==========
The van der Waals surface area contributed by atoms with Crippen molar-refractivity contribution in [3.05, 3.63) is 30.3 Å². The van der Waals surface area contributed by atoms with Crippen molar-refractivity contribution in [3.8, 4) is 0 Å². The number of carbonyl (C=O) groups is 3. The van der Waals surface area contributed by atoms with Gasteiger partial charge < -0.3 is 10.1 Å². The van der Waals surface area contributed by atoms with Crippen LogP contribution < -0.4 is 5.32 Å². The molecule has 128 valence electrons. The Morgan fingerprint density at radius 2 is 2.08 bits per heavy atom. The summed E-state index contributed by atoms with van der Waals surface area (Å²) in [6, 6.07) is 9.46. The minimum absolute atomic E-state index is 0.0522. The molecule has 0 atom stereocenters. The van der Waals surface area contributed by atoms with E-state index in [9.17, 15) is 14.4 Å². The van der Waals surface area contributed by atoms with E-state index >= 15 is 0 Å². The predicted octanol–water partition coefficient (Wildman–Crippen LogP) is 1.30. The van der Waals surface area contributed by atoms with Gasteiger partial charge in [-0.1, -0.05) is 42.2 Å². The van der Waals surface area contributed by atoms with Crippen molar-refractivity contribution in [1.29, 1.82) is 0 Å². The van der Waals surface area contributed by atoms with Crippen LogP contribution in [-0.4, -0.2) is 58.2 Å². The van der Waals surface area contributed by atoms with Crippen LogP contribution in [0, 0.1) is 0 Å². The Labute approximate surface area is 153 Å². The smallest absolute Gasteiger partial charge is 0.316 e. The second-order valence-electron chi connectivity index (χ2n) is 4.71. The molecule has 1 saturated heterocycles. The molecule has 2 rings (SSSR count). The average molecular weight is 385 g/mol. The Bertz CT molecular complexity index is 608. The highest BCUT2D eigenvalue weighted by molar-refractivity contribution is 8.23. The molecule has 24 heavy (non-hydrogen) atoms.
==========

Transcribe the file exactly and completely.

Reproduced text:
The van der Waals surface area contributed by atoms with Crippen molar-refractivity contribution in [3.05, 3.63) is 30.3 Å². The van der Waals surface area contributed by atoms with Crippen molar-refractivity contribution in [3.8, 4) is 0 Å². The number of carbonyl (C=O) groups is 3. The van der Waals surface area contributed by atoms with Gasteiger partial charge < -0.3 is 10.1 Å². The van der Waals surface area contributed by atoms with Crippen LogP contribution < -0.4 is 5.32 Å². The molecule has 128 valence electrons. The Morgan fingerprint density at radius 2 is 2.08 bits per heavy atom. The summed E-state index contributed by atoms with van der Waals surface area (Å²) in [6, 6.07) is 9.46. The minimum absolute atomic E-state index is 0.0522. The molecule has 0 atom stereocenters. The van der Waals surface area contributed by atoms with E-state index in [9.17, 15) is 14.4 Å². The van der Waals surface area contributed by atoms with E-state index >= 15 is 0 Å². The predicted octanol–water partition coefficient (Wildman–Crippen LogP) is 1.30. The van der Waals surface area contributed by atoms with Gasteiger partial charge in [-0.1, -0.05) is 42.2 Å². The van der Waals surface area contributed by atoms with Crippen molar-refractivity contribution in [1.29, 1.82) is 0 Å². The van der Waals surface area contributed by atoms with Crippen LogP contribution in [-0.4, -0.2) is 58.2 Å². The van der Waals surface area contributed by atoms with Crippen LogP contribution in [0, 0.1) is 0 Å². The Labute approximate surface area is 153 Å². The smallest absolute Gasteiger partial charge is 0.316 e. The second-order valence-electron chi connectivity index (χ2n) is 4.71. The molecule has 1 saturated heterocycles. The molecule has 2 rings (SSSR count). The average molecular weight is 385 g/mol. The Bertz CT molecular complexity index is 608. The highest BCUT2D eigenvalue weighted by molar-refractivity contribution is 8.23. The molecule has 24 heavy (non-hydrogen) atoms.